Installation view, Dallas Art Fair 2018
Luis De Jesus Los Angeles is very pleased to return to the Dallas Art Fair with a presentation of paintings and sculptures by Erik Olson and André Hemer to be exhibited from April 13-15, 2018.
Canadian-born, Düsseldorf-based Erik Olson graduated with a Bachelor's Degree from Emily Carr University of Art + Design in Vancouver in 2007 and most recently attended the critically acclaimed Kunstakademie Düsseldorf as a guest student of Peter Doig. Olson's ongoing investigations into portraiture are the culmination of several years of exploration and experimentation in his Düsseldorf studio and a period of intense production in Los Angeles. His paintings range from objective, observation-based representations to half cropped or framed portraits to more abstract and obscured geometric formations. While all of the work is within the frame of a 'bust' or traditional head and shoulders presentation, each painting proceeds in dramatically different directions, highlighting the very malleable idea of identity. The work oscillates between portraying the individual in an analytic sense and a more intuitive approach, beyond knowledge. At the Dallas Art Fair, the gallery will present several bust-style sculptures in dialogue with Olson's paintings.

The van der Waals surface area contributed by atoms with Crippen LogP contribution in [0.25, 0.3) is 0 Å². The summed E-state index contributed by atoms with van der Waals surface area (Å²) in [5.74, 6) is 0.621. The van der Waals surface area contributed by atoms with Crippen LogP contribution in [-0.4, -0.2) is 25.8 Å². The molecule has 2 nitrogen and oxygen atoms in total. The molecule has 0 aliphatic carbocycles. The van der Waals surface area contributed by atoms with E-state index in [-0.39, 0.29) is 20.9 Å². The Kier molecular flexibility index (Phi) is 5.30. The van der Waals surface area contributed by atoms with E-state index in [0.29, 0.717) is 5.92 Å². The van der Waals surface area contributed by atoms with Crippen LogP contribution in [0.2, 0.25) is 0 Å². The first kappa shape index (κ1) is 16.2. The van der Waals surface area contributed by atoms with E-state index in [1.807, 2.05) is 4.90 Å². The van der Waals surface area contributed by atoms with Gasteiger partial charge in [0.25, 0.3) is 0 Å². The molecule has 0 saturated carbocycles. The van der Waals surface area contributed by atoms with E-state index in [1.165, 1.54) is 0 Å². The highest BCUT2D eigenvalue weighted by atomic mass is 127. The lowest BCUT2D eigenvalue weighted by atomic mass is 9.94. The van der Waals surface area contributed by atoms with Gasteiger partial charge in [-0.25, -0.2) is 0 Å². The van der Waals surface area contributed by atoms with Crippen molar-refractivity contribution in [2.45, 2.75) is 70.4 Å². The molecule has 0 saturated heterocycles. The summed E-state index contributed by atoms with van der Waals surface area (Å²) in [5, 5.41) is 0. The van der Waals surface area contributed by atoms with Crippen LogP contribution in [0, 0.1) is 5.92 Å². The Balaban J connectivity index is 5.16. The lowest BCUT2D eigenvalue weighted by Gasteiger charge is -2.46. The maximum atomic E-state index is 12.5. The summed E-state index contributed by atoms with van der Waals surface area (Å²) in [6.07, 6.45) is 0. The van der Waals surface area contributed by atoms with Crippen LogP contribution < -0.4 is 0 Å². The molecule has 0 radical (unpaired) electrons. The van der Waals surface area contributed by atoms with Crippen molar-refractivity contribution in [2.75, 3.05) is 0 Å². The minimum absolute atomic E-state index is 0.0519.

New Zealand-born André Hemer received his MFA from the University of Canterbury with a research period at the Royal College of Art, London. He also holds a PhD from the University of Sydney. Most recently he completed a six-month residency at the ISCP in New York City. He lives and works in Vienna, Austria. In his most recent series of paintings, titled Deep Surfacing, Hemer continues to explore the complexity of seeing in the contemporary world. We live in a time in which we are likely to encounter everyday objects as de- materialized digital forms as much as their physical incarnations. Fundamental notions of what it means to experience and determine space, light, and illusion all have been reimagined as a result. Hemer's paintings amalgamate different ways of looking at the same thing within a single canvas. Beginning with sculpted forms of dried thickened paint, Hemer scans paint out of doors on a digital flat-bed scanner with the lid removed, capturing the atmospheric qualities of the day and location. With a scanned set, Hemer creates digital collages, prints them onto canvas, then adds translucent layers of spray paint, acrylic, oil along with very thick impasto to each. The resulting surfaces are optically, physically, and conceptually complex, changing the way we think about painting and perception.